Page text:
Tuesday, July 1, 2008

The healing process.

By July 1, summers are usually in full swing. Heated mornings, a wardrobe of t-shirts & mosquito bites and evenings soaked in twilight and freeze-y pops. Sometimes watching others in the neighborhood enjoying this time brings me pangs of grief that alight on my heart like uninvited spiders in my home. Other families get to feel whole, never knowing the anguish of losing a small child. Sometimes, admittedly, I feel envious of their oblivious summer days.

Several people have said that the birth of a new child for Jordan & Lacie must help the family's healing process immensely, and it does--as a joyful, welcomed, sweet distraction. The newness and busy-ness of Kamdyn is therapeutic and gives us all a renewed sense of hope. Once again, Lacie & Jordan are gratefully consumed by diapers & feedings; it's incredible watching them work as such a caring team. They apply that same love & care to the foundation, too.

However, many assume that as time passes, the hurt hurts less. No such thing. The hurt, like a chameleon, simply blends into our bodies, our behaviors, our speech, our schedules. The hurt dons disguises, takes other forms and becomes the tried & true companion that nobody really wants.

And the only thing time gives to soothe grief and sadness is a returned degree of composure. You slowly regain the ability to stand upright though you'd rather double over in a crumpled pile on the floor. The pain is still fiery below the surface, twisting and punching to get out, but your head is able to nod in a conversation or your eyes are able to hold back the tsunami of tears for when you're alone.

[big sigh]

Ultimately, though, the end thought that returns as each calendar day passes is that we just keep taking Kyrie with us. We keep taking all the children who have suffered with this unfair disease with us into tomorrow. Then one day, tomorrow will hold a cure.


motherof2 said...

As I read this, I am sitting here consumed with thoughts and which ones will help to speak and which ones won't. The truth is, (and I hate saying this, because it means there is nothing I can do about it) I think of you often when I am about to experience something joyous. I think to myself that you won't have a happy memory that isn't totally complete and without the words, "if only." I am no dummy and I can't be in denial of your pain. Each potentially happy moment is coupled with that nagging thought. I don't know why I say this, but I think I just want you to know that I respect and acknowledge your loss. It doesn't matter what time has past..it is a new routine, but your heart is the same. I'd love to close this thought with a popular cliche that offers some type of hope, but not today. I'll just hang my head with you and continue to walk this path you so that you do not feel alone. Know that you are loved.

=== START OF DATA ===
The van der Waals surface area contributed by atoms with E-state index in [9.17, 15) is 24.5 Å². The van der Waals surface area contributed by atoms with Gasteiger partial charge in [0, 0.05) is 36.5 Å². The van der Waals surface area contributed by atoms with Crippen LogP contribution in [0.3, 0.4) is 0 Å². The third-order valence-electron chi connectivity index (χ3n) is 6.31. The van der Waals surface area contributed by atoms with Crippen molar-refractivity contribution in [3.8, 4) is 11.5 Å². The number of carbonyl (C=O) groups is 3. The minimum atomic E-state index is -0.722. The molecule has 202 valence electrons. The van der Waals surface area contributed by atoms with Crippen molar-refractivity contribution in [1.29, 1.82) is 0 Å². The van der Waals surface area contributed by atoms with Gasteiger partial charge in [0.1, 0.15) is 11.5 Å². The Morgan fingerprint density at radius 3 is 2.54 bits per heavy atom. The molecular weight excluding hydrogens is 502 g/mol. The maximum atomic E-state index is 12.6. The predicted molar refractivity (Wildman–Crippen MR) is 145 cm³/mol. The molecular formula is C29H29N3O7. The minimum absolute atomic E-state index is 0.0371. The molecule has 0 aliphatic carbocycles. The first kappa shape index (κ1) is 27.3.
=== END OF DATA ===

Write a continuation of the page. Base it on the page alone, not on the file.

ksfaith said...

I also think about you guys and how you experience the "if only" moments. My heart still breaks with you. My friend who lost her son 10 years ago says the pain or hurt doesn't lessen, you just learn to pick yourself up quicker/better. I'm praying stubbornly for you all.

Jenni Halley said...

So very true, I believe that time does not heal the immense pain of losing someone you love. Time does bring about a different way of dealing with things, a different approach. I believe there are some things in life, such as losing a child or a spouse, that one can never truly heal from. We can all only hope to bring about God's goodness in all that we do, especially in honor of our loved one, so that as time does pass, the pain is softened by the blessing of having that person in our lives, even if the time was too short. Congrats on the continued success of the foundation in honoring Kyrie. And enjoy each moment with Kamdyn.
Jenni Halley